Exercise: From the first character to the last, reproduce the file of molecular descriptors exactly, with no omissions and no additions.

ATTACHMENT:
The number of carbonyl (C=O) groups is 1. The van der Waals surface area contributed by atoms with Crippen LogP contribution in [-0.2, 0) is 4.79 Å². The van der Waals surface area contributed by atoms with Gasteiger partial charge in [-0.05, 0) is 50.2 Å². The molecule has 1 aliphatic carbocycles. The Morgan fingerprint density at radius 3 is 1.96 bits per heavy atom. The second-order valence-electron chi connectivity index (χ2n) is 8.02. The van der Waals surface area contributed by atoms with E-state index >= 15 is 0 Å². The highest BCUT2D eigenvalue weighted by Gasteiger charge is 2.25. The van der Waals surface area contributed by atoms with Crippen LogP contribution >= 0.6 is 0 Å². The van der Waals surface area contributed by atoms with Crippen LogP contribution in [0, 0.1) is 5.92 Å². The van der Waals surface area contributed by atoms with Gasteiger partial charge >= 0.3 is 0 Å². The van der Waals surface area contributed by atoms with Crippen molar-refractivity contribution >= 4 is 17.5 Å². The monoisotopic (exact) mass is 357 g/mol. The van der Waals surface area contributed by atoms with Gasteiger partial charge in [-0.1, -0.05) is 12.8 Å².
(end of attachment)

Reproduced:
The number of carbonyl (C=O) groups is 1. The van der Waals surface area contributed by atoms with Crippen LogP contribution in [-0.2, 0) is 4.79 Å². The van der Waals surface area contributed by atoms with Gasteiger partial charge in [-0.05, 0) is 50.2 Å². The molecule has 1 aliphatic carbocycles. The Morgan fingerprint density at radius 3 is 1.96 bits per heavy atom. The second-order valence-electron chi connectivity index (χ2n) is 8.02. The van der Waals surface area contributed by atoms with E-state index >= 15 is 0 Å². The highest BCUT2D eigenvalue weighted by Gasteiger charge is 2.25. The van der Waals surface area contributed by atoms with Crippen LogP contribution >= 0.6 is 0 Å². The van der Waals surface area contributed by atoms with Crippen LogP contribution in [0, 0.1) is 5.92 Å². The van der Waals surface area contributed by atoms with Gasteiger partial charge >= 0.3 is 0 Å². The van der Waals surface area contributed by atoms with Crippen molar-refractivity contribution >= 4 is 17.5 Å². The monoisotopic (exact) mass is 357 g/mol. The van der Waals surface area contributed by atoms with Gasteiger partial charge in [-0.1, -0.05) is 12.8 Å².